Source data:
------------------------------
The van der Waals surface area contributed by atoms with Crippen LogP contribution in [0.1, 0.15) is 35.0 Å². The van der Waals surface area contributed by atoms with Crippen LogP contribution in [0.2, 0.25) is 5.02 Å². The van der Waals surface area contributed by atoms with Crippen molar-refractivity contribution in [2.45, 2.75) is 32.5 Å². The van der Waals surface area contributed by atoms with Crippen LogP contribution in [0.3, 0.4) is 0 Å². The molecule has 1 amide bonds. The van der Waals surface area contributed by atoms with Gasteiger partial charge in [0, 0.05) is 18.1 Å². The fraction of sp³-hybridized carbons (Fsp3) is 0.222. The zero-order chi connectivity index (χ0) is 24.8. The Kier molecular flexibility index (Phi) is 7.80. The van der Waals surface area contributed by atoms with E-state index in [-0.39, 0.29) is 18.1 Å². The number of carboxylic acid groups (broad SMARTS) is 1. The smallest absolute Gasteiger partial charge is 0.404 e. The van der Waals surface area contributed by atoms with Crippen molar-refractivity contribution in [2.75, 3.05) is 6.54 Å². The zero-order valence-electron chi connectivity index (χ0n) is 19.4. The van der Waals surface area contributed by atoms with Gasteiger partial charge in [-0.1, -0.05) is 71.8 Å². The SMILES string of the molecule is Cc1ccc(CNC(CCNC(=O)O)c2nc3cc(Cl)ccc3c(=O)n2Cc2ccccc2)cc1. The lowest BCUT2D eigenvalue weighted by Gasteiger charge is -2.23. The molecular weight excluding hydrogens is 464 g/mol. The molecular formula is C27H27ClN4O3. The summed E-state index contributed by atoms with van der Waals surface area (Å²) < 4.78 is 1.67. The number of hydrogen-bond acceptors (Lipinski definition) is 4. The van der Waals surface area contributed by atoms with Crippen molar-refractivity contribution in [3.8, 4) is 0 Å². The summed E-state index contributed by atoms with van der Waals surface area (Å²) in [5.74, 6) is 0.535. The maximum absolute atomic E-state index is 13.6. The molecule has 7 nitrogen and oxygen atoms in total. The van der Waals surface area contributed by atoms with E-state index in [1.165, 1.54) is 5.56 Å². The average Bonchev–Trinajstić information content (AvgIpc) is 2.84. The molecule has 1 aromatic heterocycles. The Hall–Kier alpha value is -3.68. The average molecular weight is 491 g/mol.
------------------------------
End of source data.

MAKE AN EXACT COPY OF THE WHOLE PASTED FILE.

The van der Waals surface area contributed by atoms with Crippen LogP contribution in [0.1, 0.15) is 35.0 Å². The van der Waals surface area contributed by atoms with Crippen LogP contribution in [0.2, 0.25) is 5.02 Å². The van der Waals surface area contributed by atoms with Crippen molar-refractivity contribution in [2.45, 2.75) is 32.5 Å². The van der Waals surface area contributed by atoms with Crippen LogP contribution in [0.3, 0.4) is 0 Å². The molecule has 1 amide bonds. The van der Waals surface area contributed by atoms with Gasteiger partial charge in [0, 0.05) is 18.1 Å². The fraction of sp³-hybridized carbons (Fsp3) is 0.222. The zero-order chi connectivity index (χ0) is 24.8. The Kier molecular flexibility index (Phi) is 7.80. The van der Waals surface area contributed by atoms with E-state index in [-0.39, 0.29) is 18.1 Å². The number of carboxylic acid groups (broad SMARTS) is 1. The smallest absolute Gasteiger partial charge is 0.404 e. The van der Waals surface area contributed by atoms with Crippen molar-refractivity contribution in [2.75, 3.05) is 6.54 Å². The zero-order valence-electron chi connectivity index (χ0n) is 19.4. The van der Waals surface area contributed by atoms with Gasteiger partial charge in [-0.1, -0.05) is 71.8 Å². The SMILES string of the molecule is Cc1ccc(CNC(CCNC(=O)O)c2nc3cc(Cl)ccc3c(=O)n2Cc2ccccc2)cc1. The lowest BCUT2D eigenvalue weighted by Gasteiger charge is -2.23. The molecular weight excluding hydrogens is 464 g/mol. The molecular formula is C27H27ClN4O3. The summed E-state index contributed by atoms with van der Waals surface area (Å²) < 4.78 is 1.67. The number of hydrogen-bond acceptors (Lipinski definition) is 4. The van der Waals surface area contributed by atoms with Crippen molar-refractivity contribution in [3.8, 4) is 0 Å². The summed E-state index contributed by atoms with van der Waals surface area (Å²) in [5.74, 6) is 0.535. The maximum absolute atomic E-state index is 13.6. The molecule has 7 nitrogen and oxygen atoms in total. The van der Waals surface area contributed by atoms with E-state index in [1.165, 1.54) is 5.56 Å². The average Bonchev–Trinajstić information content (AvgIpc) is 2.84. The molecule has 1 aromatic heterocycles. The Hall–Kier alpha value is -3.68. The average molecular weight is 491 g/mol.